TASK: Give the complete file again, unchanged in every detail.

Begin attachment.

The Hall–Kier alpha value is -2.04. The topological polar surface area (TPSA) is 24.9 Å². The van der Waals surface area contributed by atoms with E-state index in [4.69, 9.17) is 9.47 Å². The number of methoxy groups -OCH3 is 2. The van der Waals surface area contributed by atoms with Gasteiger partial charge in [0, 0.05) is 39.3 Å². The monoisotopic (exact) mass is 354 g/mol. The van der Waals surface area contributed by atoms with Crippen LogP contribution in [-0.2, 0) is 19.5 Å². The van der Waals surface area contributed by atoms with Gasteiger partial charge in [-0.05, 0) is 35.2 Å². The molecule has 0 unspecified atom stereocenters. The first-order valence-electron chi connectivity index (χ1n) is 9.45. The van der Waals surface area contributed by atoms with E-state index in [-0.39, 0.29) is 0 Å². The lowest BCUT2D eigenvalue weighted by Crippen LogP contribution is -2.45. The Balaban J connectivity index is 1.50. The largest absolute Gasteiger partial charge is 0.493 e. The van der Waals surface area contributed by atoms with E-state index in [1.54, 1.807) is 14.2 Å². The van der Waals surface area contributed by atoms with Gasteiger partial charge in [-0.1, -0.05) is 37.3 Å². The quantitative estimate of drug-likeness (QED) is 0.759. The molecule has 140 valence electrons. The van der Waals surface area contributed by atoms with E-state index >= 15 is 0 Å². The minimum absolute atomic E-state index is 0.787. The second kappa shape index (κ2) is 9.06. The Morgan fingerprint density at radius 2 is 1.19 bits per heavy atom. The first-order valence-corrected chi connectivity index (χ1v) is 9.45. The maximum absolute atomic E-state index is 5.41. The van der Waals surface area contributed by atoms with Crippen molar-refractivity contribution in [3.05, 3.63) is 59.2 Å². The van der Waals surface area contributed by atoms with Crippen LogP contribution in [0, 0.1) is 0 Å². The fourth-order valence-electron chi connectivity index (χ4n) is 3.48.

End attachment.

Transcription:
The Hall–Kier alpha value is -2.04. The topological polar surface area (TPSA) is 24.9 Å². The van der Waals surface area contributed by atoms with E-state index in [4.69, 9.17) is 9.47 Å². The number of methoxy groups -OCH3 is 2. The van der Waals surface area contributed by atoms with Gasteiger partial charge in [0, 0.05) is 39.3 Å². The monoisotopic (exact) mass is 354 g/mol. The van der Waals surface area contributed by atoms with Crippen LogP contribution in [-0.2, 0) is 19.5 Å². The van der Waals surface area contributed by atoms with Gasteiger partial charge in [-0.05, 0) is 35.2 Å². The molecule has 0 unspecified atom stereocenters. The first-order valence-electron chi connectivity index (χ1n) is 9.45. The van der Waals surface area contributed by atoms with E-state index in [-0.39, 0.29) is 0 Å². The lowest BCUT2D eigenvalue weighted by Crippen LogP contribution is -2.45. The Balaban J connectivity index is 1.50. The largest absolute Gasteiger partial charge is 0.493 e. The van der Waals surface area contributed by atoms with E-state index in [1.54, 1.807) is 14.2 Å². The van der Waals surface area contributed by atoms with Gasteiger partial charge in [-0.1, -0.05) is 37.3 Å². The quantitative estimate of drug-likeness (QED) is 0.759. The molecule has 140 valence electrons. The van der Waals surface area contributed by atoms with E-state index >= 15 is 0 Å². The minimum absolute atomic E-state index is 0.787. The second kappa shape index (κ2) is 9.06. The Morgan fingerprint density at radius 2 is 1.19 bits per heavy atom. The first-order valence-corrected chi connectivity index (χ1v) is 9.45. The maximum absolute atomic E-state index is 5.41. The van der Waals surface area contributed by atoms with Crippen molar-refractivity contribution in [3.05, 3.63) is 59.2 Å². The van der Waals surface area contributed by atoms with Crippen LogP contribution in [0, 0.1) is 0 Å². The fourth-order valence-electron chi connectivity index (χ4n) is 3.48.